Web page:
TAMPA — A Ku Klux Klan robe represents the racism once publicly on display in the Tampa Bay area.
A white hard hat represents the civility that helped bring peace and change.
Together, those artifacts and others tell the story of the racial strife that the area overcame, Davide Tanasi, director of the University of South Florida’s Institute for Digital Exploration, said.
Tanasi’s department led the effort that made a collection of local civil rights era artifacts accessible to everyone with a computer or smart device, hoping that doing so will help people avoid the mistakes of the past.
“This project is about memory,” Tanasi said. “There are certain things that happened here that cannot and should not be forgotten or we could repeat them. And the only way to do that is by using powerful media.”
That “powerful media” is 3D scanning. The artifacts were part of the Florida Holocaust Museum’s “Beaches, Benches and Boycotts” exhibit on the area’s civil rights movement.
The scans are now online on the St. Petersburg museum’s website, flholocaustmuseum.org.
The exhibit was temporary, running from September 2019 through March 2020.
Then came the May 25 death of George Floyd and the months of national marches against what protesters say is systemic racism throughout the United States.
Tanasi’s department was already 3D scanning the museum’s permanent collection to make it available to the public — the facility remains temporarily closed due to the coronavirus.
He suggested also scanning the “Beaches, Benches and Boycotts” exhibit to remind people that past generations have been down this road and found a way to bring about positive results.
The scans allow online visitors to get a better feel for the collection’s 18 items than they would through flat photographs. They can spin the hard hat in circles and flip the artifact upside down to see the inside of it.
And they can better view a stain on the KKK robe that Tanasi said might be blood. “It gives chills,” he said.
The KKK once operated openly and boldly here. In 1937, 200 Klansmen marched into St. Petersburg neighborhoods to scare Black residents from voting in the police chief election.
“That robe has been held in our collection for more than 20 years,” said Erin Blankenship, the Florida Holocaust Museum’s director of collections and interpretation. “It came from an anonymous donor who bought property and found it in the attic.”
Another of the scanned artifacts is a green bench. As many as 7,000 such benches once lined St. Petersburg streets to promote outdoor socialization. But the benches are also a reminder of the city’s racist past.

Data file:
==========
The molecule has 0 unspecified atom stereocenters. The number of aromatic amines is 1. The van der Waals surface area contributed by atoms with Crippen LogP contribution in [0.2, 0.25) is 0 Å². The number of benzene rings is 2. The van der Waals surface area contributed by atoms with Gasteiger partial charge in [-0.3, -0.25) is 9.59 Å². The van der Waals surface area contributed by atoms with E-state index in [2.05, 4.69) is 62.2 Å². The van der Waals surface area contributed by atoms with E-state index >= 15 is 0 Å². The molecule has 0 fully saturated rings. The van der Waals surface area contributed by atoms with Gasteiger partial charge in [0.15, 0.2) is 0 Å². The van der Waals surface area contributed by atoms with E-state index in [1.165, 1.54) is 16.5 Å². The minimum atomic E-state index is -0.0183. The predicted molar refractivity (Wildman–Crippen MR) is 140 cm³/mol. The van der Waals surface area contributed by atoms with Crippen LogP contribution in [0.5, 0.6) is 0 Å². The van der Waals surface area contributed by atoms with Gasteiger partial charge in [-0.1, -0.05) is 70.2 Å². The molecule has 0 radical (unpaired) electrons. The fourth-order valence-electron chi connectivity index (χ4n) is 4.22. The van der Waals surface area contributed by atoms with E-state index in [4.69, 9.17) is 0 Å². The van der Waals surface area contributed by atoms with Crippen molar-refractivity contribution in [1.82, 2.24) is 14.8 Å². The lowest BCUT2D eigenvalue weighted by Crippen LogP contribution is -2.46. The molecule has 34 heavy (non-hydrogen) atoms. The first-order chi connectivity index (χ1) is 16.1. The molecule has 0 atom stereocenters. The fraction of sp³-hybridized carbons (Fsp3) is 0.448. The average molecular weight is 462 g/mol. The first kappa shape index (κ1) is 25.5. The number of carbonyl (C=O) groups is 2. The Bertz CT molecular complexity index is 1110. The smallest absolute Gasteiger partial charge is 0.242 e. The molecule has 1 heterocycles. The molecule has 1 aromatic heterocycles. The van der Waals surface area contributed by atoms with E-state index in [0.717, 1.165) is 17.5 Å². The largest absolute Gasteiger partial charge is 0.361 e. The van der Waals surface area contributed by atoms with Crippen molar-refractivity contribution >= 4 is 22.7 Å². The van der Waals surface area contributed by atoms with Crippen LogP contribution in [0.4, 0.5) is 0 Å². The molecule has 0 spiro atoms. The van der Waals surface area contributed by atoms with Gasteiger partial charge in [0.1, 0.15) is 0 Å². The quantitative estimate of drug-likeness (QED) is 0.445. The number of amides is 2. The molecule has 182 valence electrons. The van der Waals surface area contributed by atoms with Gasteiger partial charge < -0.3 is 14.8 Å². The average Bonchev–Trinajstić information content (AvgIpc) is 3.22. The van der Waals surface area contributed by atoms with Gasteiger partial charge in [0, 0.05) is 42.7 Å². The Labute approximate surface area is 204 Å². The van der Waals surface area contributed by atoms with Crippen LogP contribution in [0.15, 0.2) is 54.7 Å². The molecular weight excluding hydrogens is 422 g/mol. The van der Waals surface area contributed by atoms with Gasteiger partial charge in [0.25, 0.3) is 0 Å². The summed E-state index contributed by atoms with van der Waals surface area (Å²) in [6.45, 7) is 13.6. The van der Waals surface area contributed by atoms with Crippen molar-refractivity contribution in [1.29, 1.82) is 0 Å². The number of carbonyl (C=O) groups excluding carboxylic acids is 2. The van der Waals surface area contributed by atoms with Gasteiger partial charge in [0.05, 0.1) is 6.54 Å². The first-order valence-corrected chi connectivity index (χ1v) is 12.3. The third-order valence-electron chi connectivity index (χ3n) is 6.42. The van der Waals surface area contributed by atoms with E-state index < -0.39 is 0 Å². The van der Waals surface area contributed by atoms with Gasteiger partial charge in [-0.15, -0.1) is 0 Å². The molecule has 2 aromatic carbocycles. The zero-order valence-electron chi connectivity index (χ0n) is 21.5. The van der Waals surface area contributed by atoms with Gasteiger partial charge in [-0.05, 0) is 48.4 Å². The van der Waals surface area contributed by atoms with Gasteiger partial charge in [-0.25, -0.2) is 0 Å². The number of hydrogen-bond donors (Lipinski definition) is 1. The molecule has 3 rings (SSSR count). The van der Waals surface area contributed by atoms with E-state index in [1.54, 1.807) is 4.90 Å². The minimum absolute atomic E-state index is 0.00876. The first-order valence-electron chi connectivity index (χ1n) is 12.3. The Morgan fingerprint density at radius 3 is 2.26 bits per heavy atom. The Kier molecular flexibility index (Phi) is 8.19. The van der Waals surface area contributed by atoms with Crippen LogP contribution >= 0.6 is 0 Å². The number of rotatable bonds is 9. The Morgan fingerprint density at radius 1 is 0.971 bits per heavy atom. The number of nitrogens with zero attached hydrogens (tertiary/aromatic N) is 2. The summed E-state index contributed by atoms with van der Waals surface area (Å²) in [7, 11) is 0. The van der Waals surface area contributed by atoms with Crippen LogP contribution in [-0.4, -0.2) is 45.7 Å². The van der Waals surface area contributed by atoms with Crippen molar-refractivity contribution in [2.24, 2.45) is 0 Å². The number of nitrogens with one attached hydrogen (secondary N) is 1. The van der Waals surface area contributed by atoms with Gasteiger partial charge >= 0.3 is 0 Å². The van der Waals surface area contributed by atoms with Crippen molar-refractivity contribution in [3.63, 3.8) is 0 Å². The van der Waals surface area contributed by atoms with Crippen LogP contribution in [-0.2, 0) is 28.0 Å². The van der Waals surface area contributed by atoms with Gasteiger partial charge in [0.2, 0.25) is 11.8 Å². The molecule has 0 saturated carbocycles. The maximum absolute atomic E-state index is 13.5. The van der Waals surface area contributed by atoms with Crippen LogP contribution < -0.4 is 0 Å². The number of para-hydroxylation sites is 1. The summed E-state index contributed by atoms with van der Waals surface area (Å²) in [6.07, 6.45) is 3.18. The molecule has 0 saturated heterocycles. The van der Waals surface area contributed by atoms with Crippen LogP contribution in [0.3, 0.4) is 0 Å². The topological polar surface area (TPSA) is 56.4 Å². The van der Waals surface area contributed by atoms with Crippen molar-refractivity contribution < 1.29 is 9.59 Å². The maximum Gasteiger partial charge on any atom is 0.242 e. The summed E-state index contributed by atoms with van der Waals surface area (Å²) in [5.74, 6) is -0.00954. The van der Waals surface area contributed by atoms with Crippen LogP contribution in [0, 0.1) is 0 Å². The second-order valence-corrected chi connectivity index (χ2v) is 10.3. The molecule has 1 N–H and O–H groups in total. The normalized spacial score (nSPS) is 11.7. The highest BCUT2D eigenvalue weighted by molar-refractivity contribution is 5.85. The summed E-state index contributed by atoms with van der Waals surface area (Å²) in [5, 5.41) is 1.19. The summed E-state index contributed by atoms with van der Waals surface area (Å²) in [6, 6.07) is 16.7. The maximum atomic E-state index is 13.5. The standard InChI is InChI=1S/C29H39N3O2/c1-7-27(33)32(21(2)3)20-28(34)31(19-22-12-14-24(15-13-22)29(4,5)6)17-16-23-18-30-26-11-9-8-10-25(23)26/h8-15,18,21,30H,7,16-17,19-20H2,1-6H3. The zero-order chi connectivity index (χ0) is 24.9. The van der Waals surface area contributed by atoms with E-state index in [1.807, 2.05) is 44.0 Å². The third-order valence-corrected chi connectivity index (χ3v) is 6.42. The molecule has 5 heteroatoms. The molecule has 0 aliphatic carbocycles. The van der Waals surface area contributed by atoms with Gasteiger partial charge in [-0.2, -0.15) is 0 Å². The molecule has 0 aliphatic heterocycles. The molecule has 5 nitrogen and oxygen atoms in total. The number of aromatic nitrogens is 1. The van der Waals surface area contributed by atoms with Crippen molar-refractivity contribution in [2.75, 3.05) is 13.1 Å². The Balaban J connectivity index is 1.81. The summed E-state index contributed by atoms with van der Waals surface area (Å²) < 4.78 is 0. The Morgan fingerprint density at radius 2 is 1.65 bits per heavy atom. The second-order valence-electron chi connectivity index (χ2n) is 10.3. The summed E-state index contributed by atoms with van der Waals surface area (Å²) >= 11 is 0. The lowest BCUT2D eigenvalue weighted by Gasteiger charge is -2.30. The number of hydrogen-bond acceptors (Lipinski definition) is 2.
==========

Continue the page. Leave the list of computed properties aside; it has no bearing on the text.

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“They were not for Black people,” Tanasi said. “They had to sit elsewhere.”
A scan of a child’s New York Yankees jersey is another example of St. Petersburg’s segregation.
Jackie Robinson broke baseball’s color barrier in 1947, but Black players still could not room at the same hotels as their white teammates during Spring Training in the Tampa Bay area.
So, Yankees player Elston Howard would stay at the St. Petersburg home of Dr. Ralph Wimbish and sleep in Ralph Jr.'s bed. As a thank you, Howard sent Ralph Jr. the jersey.
Still, the scanned white hat is a symbol of what is possible, Tanasi said.
In 1967, a white Tampa police officer fatally shot unarmed Black teenager Martin Chamber in the back as he fled the scene of a burglary. What followed were days of riots in Black neighborhoods that destroyed seven buildings.
Called in to end the riots were 500 Florida National Guardsmen, 235 Florida Highway Patrol troopers and 250 local law enforcement officers.
But it was the neighborhoods' Black residents who brought peace. Around 100 of them put on white hard hats to denote they were peacekeepers, walked the streets, talked to the rioters and calmed the anger.
Civil rights leaders then engaged with city leaders to bring about changes such as employment opportunities for Blacks as firefighters and in Tampa City Hall.
“Not everyone knows these stories,” Blankenship said. “These 3D images are our way of making those materials and that history accessible to everyone.”
Tanasi hopes the artifacts teach an emotional lesson, too.
“Tampa Bay came together in the past,” he said. “It is more important than ever to come together again. We cannot afford to get divided. We need to get united.”